From someone’s who been to hell and back.
I remember it well: the gnawing, gut-wrenching pain. The waking up every night at the same time — 2:43 a.m. for me — because apparently the universe likes to remind you of your hauntingly empty bed. The bursting into the most ugly of ugly tears in the fast food drive-thru due to an ill-timed realisation that it is, indeed, over.
And yes, I’d like the seasoned curly fries with that, thank you kindly.
For those of us who’ve been through the pain of an unexpected separation or divorce, there are certain aspects of the process by which you can practically set your watch. And one of them is this:
More people than you can possibly imagine will offer up the most trite of expressions and seemingly hollow words of encouragement.
Here’s something you may not want to hear, but you need to hear: You need to hear these trite expressions and seemingly hollow words of encouragement. And you need to believe them, too.
Well, some of them.
I was the girl who rolled my eyes as they were offered up, only to sink down and resume the familiar fetal position on the kitchen floor next to the dishwasher. I was the so-called bitter chick who glared and balked at the mere suggestion of a “better” tomorrow. I was the inconsolable, jilted ex who lost 30 pounds (13.5 kilograms) in 30 days because I did nothing during that first month except take care of my children and cry.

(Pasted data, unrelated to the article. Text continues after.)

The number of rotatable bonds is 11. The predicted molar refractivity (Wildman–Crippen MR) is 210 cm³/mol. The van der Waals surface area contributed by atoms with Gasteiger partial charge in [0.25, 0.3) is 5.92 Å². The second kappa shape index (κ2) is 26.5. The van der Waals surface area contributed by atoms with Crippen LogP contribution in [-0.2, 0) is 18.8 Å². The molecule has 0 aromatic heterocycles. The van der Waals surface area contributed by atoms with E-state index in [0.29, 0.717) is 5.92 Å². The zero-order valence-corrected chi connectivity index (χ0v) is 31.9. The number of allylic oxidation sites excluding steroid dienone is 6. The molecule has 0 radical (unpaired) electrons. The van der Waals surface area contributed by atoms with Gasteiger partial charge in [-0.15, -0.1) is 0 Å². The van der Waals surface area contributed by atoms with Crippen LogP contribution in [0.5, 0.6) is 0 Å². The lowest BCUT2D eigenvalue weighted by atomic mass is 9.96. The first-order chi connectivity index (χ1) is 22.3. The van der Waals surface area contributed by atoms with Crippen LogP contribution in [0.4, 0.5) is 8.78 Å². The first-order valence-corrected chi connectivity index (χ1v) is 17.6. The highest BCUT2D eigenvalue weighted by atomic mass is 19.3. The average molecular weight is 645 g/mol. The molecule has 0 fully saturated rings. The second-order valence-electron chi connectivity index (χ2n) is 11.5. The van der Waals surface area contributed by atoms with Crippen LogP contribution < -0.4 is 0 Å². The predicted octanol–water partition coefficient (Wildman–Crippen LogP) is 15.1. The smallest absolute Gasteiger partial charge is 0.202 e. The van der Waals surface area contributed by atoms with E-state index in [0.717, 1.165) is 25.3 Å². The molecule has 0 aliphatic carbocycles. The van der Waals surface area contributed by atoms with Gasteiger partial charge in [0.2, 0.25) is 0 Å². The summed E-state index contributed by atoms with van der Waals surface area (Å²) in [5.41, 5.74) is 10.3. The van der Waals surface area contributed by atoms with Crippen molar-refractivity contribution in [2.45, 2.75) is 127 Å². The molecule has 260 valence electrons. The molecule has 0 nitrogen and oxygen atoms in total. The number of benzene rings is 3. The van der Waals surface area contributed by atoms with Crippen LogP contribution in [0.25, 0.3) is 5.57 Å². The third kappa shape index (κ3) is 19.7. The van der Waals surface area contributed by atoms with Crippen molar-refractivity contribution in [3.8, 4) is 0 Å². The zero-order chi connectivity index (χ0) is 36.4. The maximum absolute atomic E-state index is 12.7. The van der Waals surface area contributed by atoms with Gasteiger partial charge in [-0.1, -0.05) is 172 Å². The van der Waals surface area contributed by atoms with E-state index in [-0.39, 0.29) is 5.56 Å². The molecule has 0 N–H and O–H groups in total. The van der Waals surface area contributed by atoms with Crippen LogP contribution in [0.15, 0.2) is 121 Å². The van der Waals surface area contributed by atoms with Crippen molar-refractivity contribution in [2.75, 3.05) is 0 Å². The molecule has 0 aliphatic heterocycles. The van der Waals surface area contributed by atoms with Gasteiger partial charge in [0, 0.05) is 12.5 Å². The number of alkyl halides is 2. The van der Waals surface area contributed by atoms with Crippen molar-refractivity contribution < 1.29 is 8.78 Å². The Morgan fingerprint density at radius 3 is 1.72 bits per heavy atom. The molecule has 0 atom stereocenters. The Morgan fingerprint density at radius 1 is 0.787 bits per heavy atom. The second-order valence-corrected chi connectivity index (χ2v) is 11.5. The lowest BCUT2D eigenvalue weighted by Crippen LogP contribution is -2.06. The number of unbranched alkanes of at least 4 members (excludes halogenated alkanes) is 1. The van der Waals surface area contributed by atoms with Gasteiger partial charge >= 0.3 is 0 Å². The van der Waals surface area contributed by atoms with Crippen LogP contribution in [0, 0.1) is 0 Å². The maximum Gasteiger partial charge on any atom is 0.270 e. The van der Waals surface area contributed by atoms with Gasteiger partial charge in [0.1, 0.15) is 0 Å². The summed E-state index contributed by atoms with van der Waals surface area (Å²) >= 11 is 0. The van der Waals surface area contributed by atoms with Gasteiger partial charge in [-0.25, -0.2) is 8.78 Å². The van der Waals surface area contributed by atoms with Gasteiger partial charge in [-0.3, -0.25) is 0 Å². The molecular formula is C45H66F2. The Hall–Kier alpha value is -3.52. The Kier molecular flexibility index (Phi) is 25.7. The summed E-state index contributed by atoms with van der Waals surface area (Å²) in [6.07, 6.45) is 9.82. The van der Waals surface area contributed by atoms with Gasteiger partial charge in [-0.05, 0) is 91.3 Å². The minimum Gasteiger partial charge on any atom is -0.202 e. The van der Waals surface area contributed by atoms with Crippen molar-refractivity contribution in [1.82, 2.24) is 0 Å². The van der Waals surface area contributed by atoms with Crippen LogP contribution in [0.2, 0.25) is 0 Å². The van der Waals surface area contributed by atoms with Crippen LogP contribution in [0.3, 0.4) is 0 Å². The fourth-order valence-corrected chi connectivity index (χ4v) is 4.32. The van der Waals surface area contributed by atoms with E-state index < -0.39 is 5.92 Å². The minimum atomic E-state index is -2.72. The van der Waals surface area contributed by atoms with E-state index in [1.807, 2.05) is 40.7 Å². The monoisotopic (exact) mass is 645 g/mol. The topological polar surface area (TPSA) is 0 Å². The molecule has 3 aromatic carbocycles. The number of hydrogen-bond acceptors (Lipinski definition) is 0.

But guess where I am now? It's six years later and I am married again with a brand new surprise baby. I am older and wiser, I am less trusting and naïve but still fundamentally me, I am healthy and strong and hopeful yet again for my happy ending.
So yeah, most of these sayings indeed held true.
I’m not such a Pollyanna that I believe that every single one of these expressions holds true for every single one of us. Quite the contrary, in fact. Since my own divorce, the crazy has sometimes reached fever pitch.
But overall, these eight trite expressions do have merit.
1. “It can only get better.”
Ah yes, this one. It’s a hum-dinger, because there are times when it actually does get worse. Especially at the beginning. But you know what? In reality, it eventually is the worst it will be. And then it gets better. Presumably, at least. Sharing children with a contentious ex is a special kind of hell that invites the ex into your life over and over again, so beware of this one in those cases (because I’m guessing, personally at least, it might only get better for me when my youngest is 18. But hey, there’s always that.)
2. “Time heals all wounds.”
I will never forget my immediate reaction to this one, uttered by an older (and wiser) friend: I scoffed. Audibly. “This is the kind of pain you don’t ever get over,” I said to her. But just like a mum can “forget” the depth of pain involved in childbirth, so an ex won’t always feel the stabbing, searing pain of the knife of betrayal. It becomes more of a dull ache, a latent throb that needs an occasional massage. But the pain of the ripping flesh of your heart being torn from stem to stern? Not even a conscious memory, given a healthy dose of time.